Range and types of health facilities and services

Range and types of health facilities and services2015-08-26T10:15:03+10:00

Australia provides a large range and types of health facilities and services. Health facilities and services can be institutional, such as: hospitals, and nursing homes; or non-institutional, such as: General practitioners, dentists, research groups, and pharmaceutical services.

Hospitals provide a wide range of services, including: emergency care, elective surgery, rehabilitation, and midwifery services. Hospitals can be either private or public, with patients having the choice of being a private patient in a public hospital, or remaining as a public patient. Medicare covers the costs of public hospitals making them more accessible to socioeconomically disadvantaged people, though private hospitals require either full payment by the patient or a combined payment using a private health insurer.

Nursing homes provide services for people suffering from chronic disease or disability, and mostly care for the elderly. Nursing homes are a growing industry, and are expected to continue to grow and Australia’s population continues to age. Nursing homes can be charitable (private), private (for profit) or government owned. The government provides most of the funding for nursing homes, much like it does for school, with the private homes requiring further payment from the individual.

General Practitioners are a community service and often the first point of access into medical and health services. Medicare covers the bulk of the cost, with many GPs choosing to add additional fees on top of that provided by the government, though there are still some who bulk bill (no extra cost to the individual). Over the last few years, after-hours GP’s have grown in order to reduce the use of emergency services, as a number of patients in emergency, do not require emergency treatment, but access to a the services of a GP, often not available.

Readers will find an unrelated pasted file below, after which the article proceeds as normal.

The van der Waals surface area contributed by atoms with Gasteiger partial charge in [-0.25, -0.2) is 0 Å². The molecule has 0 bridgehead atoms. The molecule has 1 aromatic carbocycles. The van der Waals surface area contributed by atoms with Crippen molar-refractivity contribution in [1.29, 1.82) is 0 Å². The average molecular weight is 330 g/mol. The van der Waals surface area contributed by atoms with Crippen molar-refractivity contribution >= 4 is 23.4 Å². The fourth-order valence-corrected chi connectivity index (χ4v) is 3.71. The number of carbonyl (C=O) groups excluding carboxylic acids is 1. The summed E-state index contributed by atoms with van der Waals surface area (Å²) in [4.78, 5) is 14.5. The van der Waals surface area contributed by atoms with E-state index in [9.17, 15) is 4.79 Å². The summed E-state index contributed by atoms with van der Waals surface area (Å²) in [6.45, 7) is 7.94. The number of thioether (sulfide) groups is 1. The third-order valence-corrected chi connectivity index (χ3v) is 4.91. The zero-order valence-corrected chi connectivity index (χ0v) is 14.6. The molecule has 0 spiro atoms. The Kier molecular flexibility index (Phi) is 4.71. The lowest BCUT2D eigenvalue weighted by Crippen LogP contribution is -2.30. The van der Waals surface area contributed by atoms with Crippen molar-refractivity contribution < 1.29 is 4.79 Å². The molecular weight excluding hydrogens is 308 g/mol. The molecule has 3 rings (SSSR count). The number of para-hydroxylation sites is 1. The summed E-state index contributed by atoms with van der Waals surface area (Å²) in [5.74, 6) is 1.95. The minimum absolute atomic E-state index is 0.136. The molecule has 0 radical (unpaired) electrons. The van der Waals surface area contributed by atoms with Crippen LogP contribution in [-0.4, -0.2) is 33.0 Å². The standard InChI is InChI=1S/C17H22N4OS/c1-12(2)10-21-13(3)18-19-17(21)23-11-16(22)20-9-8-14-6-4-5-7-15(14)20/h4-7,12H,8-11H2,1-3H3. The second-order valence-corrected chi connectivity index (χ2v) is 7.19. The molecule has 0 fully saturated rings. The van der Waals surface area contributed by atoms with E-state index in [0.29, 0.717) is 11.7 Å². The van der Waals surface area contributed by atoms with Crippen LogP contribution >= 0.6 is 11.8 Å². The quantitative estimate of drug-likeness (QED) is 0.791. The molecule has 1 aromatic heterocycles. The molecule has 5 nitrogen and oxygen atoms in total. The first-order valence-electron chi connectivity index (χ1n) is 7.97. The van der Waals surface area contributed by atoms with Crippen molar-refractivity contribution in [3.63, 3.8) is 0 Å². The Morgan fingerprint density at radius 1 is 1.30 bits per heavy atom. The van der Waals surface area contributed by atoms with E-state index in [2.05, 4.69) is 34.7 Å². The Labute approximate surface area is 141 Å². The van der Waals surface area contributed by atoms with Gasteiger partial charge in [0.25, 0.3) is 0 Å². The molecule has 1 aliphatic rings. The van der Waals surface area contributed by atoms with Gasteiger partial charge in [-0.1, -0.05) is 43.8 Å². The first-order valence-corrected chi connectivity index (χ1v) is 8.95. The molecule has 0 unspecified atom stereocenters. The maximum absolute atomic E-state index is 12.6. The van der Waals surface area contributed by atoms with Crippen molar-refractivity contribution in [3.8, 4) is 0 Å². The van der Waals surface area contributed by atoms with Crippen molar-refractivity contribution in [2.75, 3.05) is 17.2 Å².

Dentists are not generally covered by Medicare and require the patients to either pay out of pocket, or through their private insurer. However, some can claim rebates through Medicare under the Chronic Disease Benefit Scheme combined with the Allied Health Initiative.

Allied health providers are not normally covered by Medicare, though the introduction of the Allied Health Initiative has allowed some rebate to be claimed for some, including: physiotherapist, osteopath, chiropractor, exercise physiologist, occupational therapist, and psychologists.

Pharmaceutical services are funded through the Pharmaceutical Benefits Scheme, which provides partial payments for many medications with set amounts being payed by the patient. The PBS provides extra funding for people with special needs, such as: pensioners, concession cardholders and war veterans.